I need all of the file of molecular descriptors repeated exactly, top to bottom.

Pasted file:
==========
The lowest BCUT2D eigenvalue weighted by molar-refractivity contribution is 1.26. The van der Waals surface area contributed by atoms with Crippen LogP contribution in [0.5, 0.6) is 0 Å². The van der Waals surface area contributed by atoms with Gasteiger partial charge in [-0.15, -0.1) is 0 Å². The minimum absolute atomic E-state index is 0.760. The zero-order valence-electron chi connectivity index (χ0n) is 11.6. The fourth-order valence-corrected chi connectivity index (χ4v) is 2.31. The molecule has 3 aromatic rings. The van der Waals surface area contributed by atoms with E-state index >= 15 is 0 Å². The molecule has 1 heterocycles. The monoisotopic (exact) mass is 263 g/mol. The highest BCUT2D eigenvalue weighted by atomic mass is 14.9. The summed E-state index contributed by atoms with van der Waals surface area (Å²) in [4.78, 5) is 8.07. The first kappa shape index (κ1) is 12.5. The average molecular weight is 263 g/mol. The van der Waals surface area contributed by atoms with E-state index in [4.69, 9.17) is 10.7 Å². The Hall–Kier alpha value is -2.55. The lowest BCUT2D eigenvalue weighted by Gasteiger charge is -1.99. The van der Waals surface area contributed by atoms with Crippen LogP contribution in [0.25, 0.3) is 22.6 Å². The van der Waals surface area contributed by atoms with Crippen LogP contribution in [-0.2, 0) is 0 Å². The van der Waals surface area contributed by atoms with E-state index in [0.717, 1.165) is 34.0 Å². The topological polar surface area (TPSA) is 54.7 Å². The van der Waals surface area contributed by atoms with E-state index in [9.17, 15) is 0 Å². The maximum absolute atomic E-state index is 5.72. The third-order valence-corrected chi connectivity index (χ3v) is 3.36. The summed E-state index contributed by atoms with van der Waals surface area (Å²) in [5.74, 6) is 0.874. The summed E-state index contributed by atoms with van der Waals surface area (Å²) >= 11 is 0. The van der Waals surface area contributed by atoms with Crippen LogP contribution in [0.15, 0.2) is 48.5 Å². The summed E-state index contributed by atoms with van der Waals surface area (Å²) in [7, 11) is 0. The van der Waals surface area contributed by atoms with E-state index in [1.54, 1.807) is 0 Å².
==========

The lowest BCUT2D eigenvalue weighted by molar-refractivity contribution is 1.26. The van der Waals surface area contributed by atoms with Crippen LogP contribution in [0.5, 0.6) is 0 Å². The van der Waals surface area contributed by atoms with Gasteiger partial charge in [-0.15, -0.1) is 0 Å². The minimum absolute atomic E-state index is 0.760. The zero-order valence-electron chi connectivity index (χ0n) is 11.6. The fourth-order valence-corrected chi connectivity index (χ4v) is 2.31. The molecule has 3 aromatic rings. The van der Waals surface area contributed by atoms with E-state index >= 15 is 0 Å². The molecule has 1 heterocycles. The monoisotopic (exact) mass is 263 g/mol. The highest BCUT2D eigenvalue weighted by atomic mass is 14.9. The summed E-state index contributed by atoms with van der Waals surface area (Å²) in [4.78, 5) is 8.07. The first kappa shape index (κ1) is 12.5. The average molecular weight is 263 g/mol. The van der Waals surface area contributed by atoms with E-state index in [4.69, 9.17) is 10.7 Å². The Hall–Kier alpha value is -2.55. The lowest BCUT2D eigenvalue weighted by Gasteiger charge is -1.99. The van der Waals surface area contributed by atoms with Crippen LogP contribution in [0.25, 0.3) is 22.6 Å². The van der Waals surface area contributed by atoms with Crippen LogP contribution in [-0.2, 0) is 0 Å². The van der Waals surface area contributed by atoms with E-state index in [0.717, 1.165) is 34.0 Å². The topological polar surface area (TPSA) is 54.7 Å². The van der Waals surface area contributed by atoms with E-state index in [9.17, 15) is 0 Å². The maximum absolute atomic E-state index is 5.72. The third-order valence-corrected chi connectivity index (χ3v) is 3.36. The summed E-state index contributed by atoms with van der Waals surface area (Å²) in [5.74, 6) is 0.874. The summed E-state index contributed by atoms with van der Waals surface area (Å²) >= 11 is 0. The van der Waals surface area contributed by atoms with Crippen LogP contribution in [0.15, 0.2) is 48.5 Å². The summed E-state index contributed by atoms with van der Waals surface area (Å²) in [7, 11) is 0. The van der Waals surface area contributed by atoms with E-state index in [1.54, 1.807) is 0 Å².